USD/JPY hit a 13 year low of 88.22 today after news that the bailout plan is not going happen before the new year. If you have been following my blog, I called for a move down to a new 13 year low Wednesday morning. At that time, USD/JPY was trading at 92.50-93.00. The currency pair has reversed violently after falling to 88.22.

Will the Bank of Japan Intervene?

A big question on everyone’s mind is Will the Bank of Japan intervene. Don’t expect BoJ intervention to happen anytime soon. As an export dependent nation, a strong currency is not in Japan’s best interest. However unlike in the past where the BoJ has intervened when USD/JPY fell below 105 and 100, we may not see any action by the Japanese government this time around. Since the problems are inherent in the US and the Eurozone, intervening at this time may be counterproductive for the Japanese. The only type of intervention that has ever worked is coordinated intervention. The BoJ will have a very tough time convincing the Americans to take any steps that would lead to further strength in the US dollar. The Japanese government needs to stand aside and allow the US and Eurozone governments to take their measures to spur growth and not strengthen the dollar for their own short term relief.

USD/JPY Chart from 12.10.08


The Race to Zero Interest Rates

With the global economic downturn in full swing, one of the burning questions on everyone’s minds is who will be the first central bank to take interest rates to zero and how close will everyone else get?

We are in a global easing cycle and the varying aggressiveness of central banks around the world means that any country could be the first to see zero interest rates.

We expect December to be another active month for the foreign exchange market as central banks around the world take their interest rates to historically significant levels. There are 4 central banks with monetary policy decisions in the first week of December and all 4 are expected to cut interest rates. The closest to zero is the Bank of Japan, but having been there before, they are reluctant to revisit those levels. The US Federal Reserve and the Swiss National Bank have the second lowest interest rates. Both central banks are expected to continue to ease, but the Fed has been far more open about going to zero interest rates than the SNB. Realistically, Japan and the US will probably be the only ones to take rates all the way down to zero. Switzerland should be left with the second lowest interest rate when the dust settles followed by the Bank of England.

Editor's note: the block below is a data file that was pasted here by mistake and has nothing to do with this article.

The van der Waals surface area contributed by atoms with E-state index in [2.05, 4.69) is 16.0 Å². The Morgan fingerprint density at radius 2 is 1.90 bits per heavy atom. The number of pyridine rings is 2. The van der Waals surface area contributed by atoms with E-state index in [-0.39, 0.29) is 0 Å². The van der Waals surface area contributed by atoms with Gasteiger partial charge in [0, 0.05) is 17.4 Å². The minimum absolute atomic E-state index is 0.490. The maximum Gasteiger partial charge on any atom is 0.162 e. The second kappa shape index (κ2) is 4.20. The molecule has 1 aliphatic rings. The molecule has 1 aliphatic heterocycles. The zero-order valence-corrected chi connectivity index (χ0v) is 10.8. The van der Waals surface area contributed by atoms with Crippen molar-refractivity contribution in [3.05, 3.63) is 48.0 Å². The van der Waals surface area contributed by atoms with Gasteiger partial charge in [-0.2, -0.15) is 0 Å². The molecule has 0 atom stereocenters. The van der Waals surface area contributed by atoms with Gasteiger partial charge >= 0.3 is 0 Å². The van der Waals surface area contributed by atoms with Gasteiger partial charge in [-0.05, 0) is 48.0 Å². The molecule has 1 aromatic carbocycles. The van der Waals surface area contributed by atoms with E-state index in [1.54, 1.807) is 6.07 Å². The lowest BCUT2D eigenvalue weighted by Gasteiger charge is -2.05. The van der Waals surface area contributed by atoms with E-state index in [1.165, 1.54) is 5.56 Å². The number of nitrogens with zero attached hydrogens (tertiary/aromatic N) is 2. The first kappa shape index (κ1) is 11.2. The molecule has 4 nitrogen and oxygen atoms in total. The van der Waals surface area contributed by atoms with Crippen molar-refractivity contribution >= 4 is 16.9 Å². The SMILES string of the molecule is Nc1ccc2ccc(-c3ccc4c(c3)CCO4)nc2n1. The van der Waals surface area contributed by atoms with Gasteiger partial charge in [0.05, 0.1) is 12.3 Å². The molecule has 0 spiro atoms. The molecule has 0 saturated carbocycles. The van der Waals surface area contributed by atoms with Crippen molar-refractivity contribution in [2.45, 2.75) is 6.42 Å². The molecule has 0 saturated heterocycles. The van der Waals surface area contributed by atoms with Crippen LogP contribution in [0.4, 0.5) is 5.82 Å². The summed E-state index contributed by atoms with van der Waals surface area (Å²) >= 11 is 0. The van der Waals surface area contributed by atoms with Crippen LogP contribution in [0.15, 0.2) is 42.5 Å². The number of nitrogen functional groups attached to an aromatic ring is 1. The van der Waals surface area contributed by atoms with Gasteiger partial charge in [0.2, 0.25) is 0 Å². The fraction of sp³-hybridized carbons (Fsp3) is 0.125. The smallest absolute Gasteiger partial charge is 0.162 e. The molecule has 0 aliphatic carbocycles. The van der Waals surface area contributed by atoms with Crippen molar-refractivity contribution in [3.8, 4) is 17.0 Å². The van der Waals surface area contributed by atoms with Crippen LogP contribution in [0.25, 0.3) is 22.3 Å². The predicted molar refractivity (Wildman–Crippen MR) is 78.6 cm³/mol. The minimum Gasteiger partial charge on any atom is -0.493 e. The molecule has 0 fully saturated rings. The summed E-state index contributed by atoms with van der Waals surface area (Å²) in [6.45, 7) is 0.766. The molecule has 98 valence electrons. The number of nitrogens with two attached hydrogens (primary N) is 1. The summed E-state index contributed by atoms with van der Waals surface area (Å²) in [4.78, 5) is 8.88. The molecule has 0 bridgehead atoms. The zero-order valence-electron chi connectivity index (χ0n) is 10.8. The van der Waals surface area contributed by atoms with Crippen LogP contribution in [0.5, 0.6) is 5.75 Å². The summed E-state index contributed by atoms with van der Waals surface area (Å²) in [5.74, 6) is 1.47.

What Happens After Zero?
When a central bank runs out of room to cut interest rates, they resort to Quantitative Easing. This term was coined by the Bank of Japan in 2001 when interest rates were already at zero and the central bank stopped targeting the overnight call rate and turned to targeting a current account level. Their goal was to flood the Japanese financial system with liquidity by buying trillions of yen of financial securities including asset-backed instruments and equities.

It can be argued that the US has already engaged in Quantitative Easing as the government has recently announce plans to spend $800 billion to unfreeze the consumer and mortgage market. They have agreed to buy mortgage backed securities backed by government sponsored entities and could accelerate that if interest rates hit zero. Excess reserves have also increased significantly, driving the effective fed funds rate well below 0.5 percent. This would have been one of desired outcomes of quantitative easing. Last week, Fed vice chairman Donald Kohn said quantitative easing measures were under review at the central bank as normal contingency planning. The goal would be to encourage banks to lend more aggressively by coming in as a buyer at specified rates. Even though quantitative easing drove Japan into deflation, it was the key to turning around the economy and this is a risk that the US central bank may have to take.

Here’s where the major central banks stand and what is expected for the next meeting:

Federal Reserve – 50bp Cut Expected on 12/16

On October 29, the Federal Reserve took interest rates to 1 percent, which is near the record low reached in 2003 and 2004. While other countries have just started reacting aggressively to financial conditions, the Fed has been mounting cuts as far back as the middle of 2007. There has been no looking back since, as rates have been cut 425bp since 2007 and 250bp year to date. With interest rates near ultra low levels, the Federal Reserve has already resorted to unorthodox policy tools. More easing is expected with the markets torn between a 50 or 75bp rate cut in December. The FOMC statement will be particularly important this time around because the Fed will have the difficult decision of signaling a move to zero interest rates. In order to deal with this decision, they have expanded their monetary policy meeting from 1 to 2 days. Fed Chairman Ben Bernanke has remained dovish throughout the past few months which mean that another rate cut is practically guaranteed.

European Central Bank – 50bp Cut Expected on 12/04